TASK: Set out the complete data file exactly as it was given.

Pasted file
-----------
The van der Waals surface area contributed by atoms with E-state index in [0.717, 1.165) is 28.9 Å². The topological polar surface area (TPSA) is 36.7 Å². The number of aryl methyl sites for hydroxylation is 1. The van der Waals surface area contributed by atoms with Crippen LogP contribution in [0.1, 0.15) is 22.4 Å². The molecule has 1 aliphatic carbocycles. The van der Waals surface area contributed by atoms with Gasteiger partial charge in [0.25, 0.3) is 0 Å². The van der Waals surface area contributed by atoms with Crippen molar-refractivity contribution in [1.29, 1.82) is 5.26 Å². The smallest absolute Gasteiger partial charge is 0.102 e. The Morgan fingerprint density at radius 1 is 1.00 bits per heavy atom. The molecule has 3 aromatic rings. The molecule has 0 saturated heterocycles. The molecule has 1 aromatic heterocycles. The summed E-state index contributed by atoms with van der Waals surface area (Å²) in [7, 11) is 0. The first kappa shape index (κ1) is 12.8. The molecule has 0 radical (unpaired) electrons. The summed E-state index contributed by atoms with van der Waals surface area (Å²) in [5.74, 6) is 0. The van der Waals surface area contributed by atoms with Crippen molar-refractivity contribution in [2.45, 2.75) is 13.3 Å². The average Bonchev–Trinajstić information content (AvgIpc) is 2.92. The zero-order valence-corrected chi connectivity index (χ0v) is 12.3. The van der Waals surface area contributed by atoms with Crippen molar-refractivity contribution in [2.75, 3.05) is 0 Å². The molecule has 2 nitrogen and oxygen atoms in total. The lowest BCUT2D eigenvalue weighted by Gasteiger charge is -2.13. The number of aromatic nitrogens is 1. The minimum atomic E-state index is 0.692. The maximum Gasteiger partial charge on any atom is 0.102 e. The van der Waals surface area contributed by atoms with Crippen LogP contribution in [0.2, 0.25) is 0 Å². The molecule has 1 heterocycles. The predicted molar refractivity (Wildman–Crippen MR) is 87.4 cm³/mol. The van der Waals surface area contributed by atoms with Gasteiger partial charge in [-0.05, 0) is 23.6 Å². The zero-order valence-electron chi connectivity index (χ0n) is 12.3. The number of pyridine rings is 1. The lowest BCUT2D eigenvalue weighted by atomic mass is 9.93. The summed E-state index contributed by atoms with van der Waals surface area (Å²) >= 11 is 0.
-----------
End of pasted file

The van der Waals surface area contributed by atoms with E-state index in [0.717, 1.165) is 28.9 Å². The topological polar surface area (TPSA) is 36.7 Å². The number of aryl methyl sites for hydroxylation is 1. The van der Waals surface area contributed by atoms with Crippen LogP contribution in [0.1, 0.15) is 22.4 Å². The molecule has 1 aliphatic carbocycles. The van der Waals surface area contributed by atoms with Gasteiger partial charge in [0.25, 0.3) is 0 Å². The van der Waals surface area contributed by atoms with Crippen molar-refractivity contribution in [1.29, 1.82) is 5.26 Å². The smallest absolute Gasteiger partial charge is 0.102 e. The Morgan fingerprint density at radius 1 is 1.00 bits per heavy atom. The molecule has 3 aromatic rings. The molecule has 0 saturated heterocycles. The molecule has 1 aromatic heterocycles. The summed E-state index contributed by atoms with van der Waals surface area (Å²) in [7, 11) is 0. The first kappa shape index (κ1) is 12.8. The molecule has 0 radical (unpaired) electrons. The summed E-state index contributed by atoms with van der Waals surface area (Å²) in [5.74, 6) is 0. The van der Waals surface area contributed by atoms with Crippen molar-refractivity contribution in [2.45, 2.75) is 13.3 Å². The average Bonchev–Trinajstić information content (AvgIpc) is 2.92. The zero-order valence-corrected chi connectivity index (χ0v) is 12.3. The van der Waals surface area contributed by atoms with Crippen molar-refractivity contribution in [2.75, 3.05) is 0 Å². The molecule has 2 nitrogen and oxygen atoms in total. The lowest BCUT2D eigenvalue weighted by Gasteiger charge is -2.13. The number of aromatic nitrogens is 1. The minimum atomic E-state index is 0.692. The maximum Gasteiger partial charge on any atom is 0.102 e. The van der Waals surface area contributed by atoms with Crippen LogP contribution in [0.2, 0.25) is 0 Å². The molecule has 1 heterocycles. The predicted molar refractivity (Wildman–Crippen MR) is 87.4 cm³/mol. The van der Waals surface area contributed by atoms with Gasteiger partial charge in [-0.05, 0) is 23.6 Å². The zero-order valence-electron chi connectivity index (χ0n) is 12.3. The number of pyridine rings is 1. The lowest BCUT2D eigenvalue weighted by atomic mass is 9.93. The summed E-state index contributed by atoms with van der Waals surface area (Å²) >= 11 is 0.